Screenwriting Books – The Screenwriter’s Bible

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Amazon UK (Other book shops are available)

ISBN-10: 1935247107   ISBN-13: 978-1935247104

Following on from Save the Cat, in the first episode of this series looking at some of the screenwriting books I have read, David Trottier’s Screenwriter’s Bible is another well-known and well-renowned guide to screenwriting. Unlike Save the Cat though, I am not sure I have ever heard anyone criticise the book. While I am sure it does have its critics, but that is not what this post is about.

The Screenwriter’s Bible is again aimed at those starting out. Not that it might not be useful to the more seasoned writer, but it takes the reader from the very first steps of having an idea through to planning, writing and, ultimately, marketing your work. It makes this all the more easy for us to understand by splitting itself into five distinct “books”, each looking at a different part of this process. Indeed, this is one of its main selling points, 5 books in 1!

The books include:

  1. BOOKI –  How to Write a Screenplay: A Primer – this takes us through some of the considerations of what makes a story work, plot, character, dialogue and scenes; the building blocks of any story.
  2. BOOKII – 7 Steps to a Stunning Script: A Workbook – the workbook offers templates and outlines for coming up with ideas, planning your story, developing characters and producing treatments.
  3. BOOKIII – Proper Formatting Technique: A Style Guide – this book runs through pretty much every formatting “rule” that a new writer may need to know to finish their first script.
  4. BOOKIV – Writing and Revising your Breakthrough Script: A Script Consultant’s View – this book explores how to rewrite your script and make it stand out from the crowd.
  5. BOOKV – How to Sell your Script: A Marketing Plan – Five steps to help you develop a plan for marketing yourself and your script.

Personally I have not yet used the information in Book V and I think Books I, II and IV are dealt with in many other texts; everyone has a different take on developing concepts and rewriting a script. However, for me, the Bible was incredibly important as a writer starting out because of Book III and because it deals with the main stumbling block for all us newbies; format. How the hell do I correctly format a script?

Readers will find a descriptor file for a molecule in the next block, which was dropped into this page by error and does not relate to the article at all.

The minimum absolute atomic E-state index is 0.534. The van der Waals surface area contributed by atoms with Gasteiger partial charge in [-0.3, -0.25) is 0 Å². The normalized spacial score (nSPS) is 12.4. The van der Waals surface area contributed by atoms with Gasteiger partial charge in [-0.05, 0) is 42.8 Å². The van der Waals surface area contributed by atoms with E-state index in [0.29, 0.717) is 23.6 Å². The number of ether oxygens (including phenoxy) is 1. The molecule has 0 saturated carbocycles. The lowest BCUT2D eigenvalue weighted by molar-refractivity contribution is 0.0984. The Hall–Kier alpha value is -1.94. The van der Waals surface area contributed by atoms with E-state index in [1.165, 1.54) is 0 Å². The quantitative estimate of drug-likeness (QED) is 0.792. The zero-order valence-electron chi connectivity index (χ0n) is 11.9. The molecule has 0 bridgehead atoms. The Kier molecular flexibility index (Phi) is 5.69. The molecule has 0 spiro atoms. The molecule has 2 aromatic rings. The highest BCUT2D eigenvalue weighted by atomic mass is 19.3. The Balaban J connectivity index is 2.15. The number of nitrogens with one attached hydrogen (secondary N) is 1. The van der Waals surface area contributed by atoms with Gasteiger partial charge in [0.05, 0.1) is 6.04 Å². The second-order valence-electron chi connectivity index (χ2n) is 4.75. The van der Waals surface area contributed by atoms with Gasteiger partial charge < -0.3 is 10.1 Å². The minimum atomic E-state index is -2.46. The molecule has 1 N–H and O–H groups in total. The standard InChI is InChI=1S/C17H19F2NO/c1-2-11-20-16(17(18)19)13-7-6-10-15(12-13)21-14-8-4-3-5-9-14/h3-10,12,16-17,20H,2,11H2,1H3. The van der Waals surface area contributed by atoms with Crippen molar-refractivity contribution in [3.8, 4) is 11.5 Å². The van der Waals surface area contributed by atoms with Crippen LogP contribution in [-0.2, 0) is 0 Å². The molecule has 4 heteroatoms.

While there are many software packages out there that will help you with the main formatting issues like borders, tabs and spacing etc, what they can’t necessarily help you with is how to format a montage or a scene that happens over the telephone.What David does in Book III is provide some pages of a sample script that includes lots of examples of classic screenwriting format. I think David would be the first to admit that his way is not necessarily the ONLY way you can format a script, but if you start with these basics, you can’t go too far wrong. Once you develop your skills as a writer, you can learn other ways to format the same things and experiment with your own format but, for now, it will make life a lot easier if you start by following the “rules”. Learn how to walk before you can run.

A lot of writers may balk at this and proclaim that “so-and-so” writer does this in “such-and-such” a script. They often do, but they are also often well-established and respected writers who can get away with it. I am sure that many writers, more experienced than I, would agree that getting your format right for your breakthrough script is vitally important.

In short, I really like the Screenwriter’s Bible and have bought reissues and updates in the past. It doesn’t come off the shelf as often as it used to as I am getting to grips with a lot of the basics. However, if there is something I am not sure about, or haven’t used for a while, I know I will more than likely be able to find an answer within it’s pages.

And if you can’t, then you might be able to through David’s website – Keep Writing and sell what you write

Do you use The Screenwriter’s Bible?

How has it helped you?

 

Other reading:

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Posted on November 4, 2015, in Learning, Prep, Reading, rewriting, Structure, theme, Writing, Writing Rules and tagged , , , , , . Bookmark the permalink. Leave a comment.

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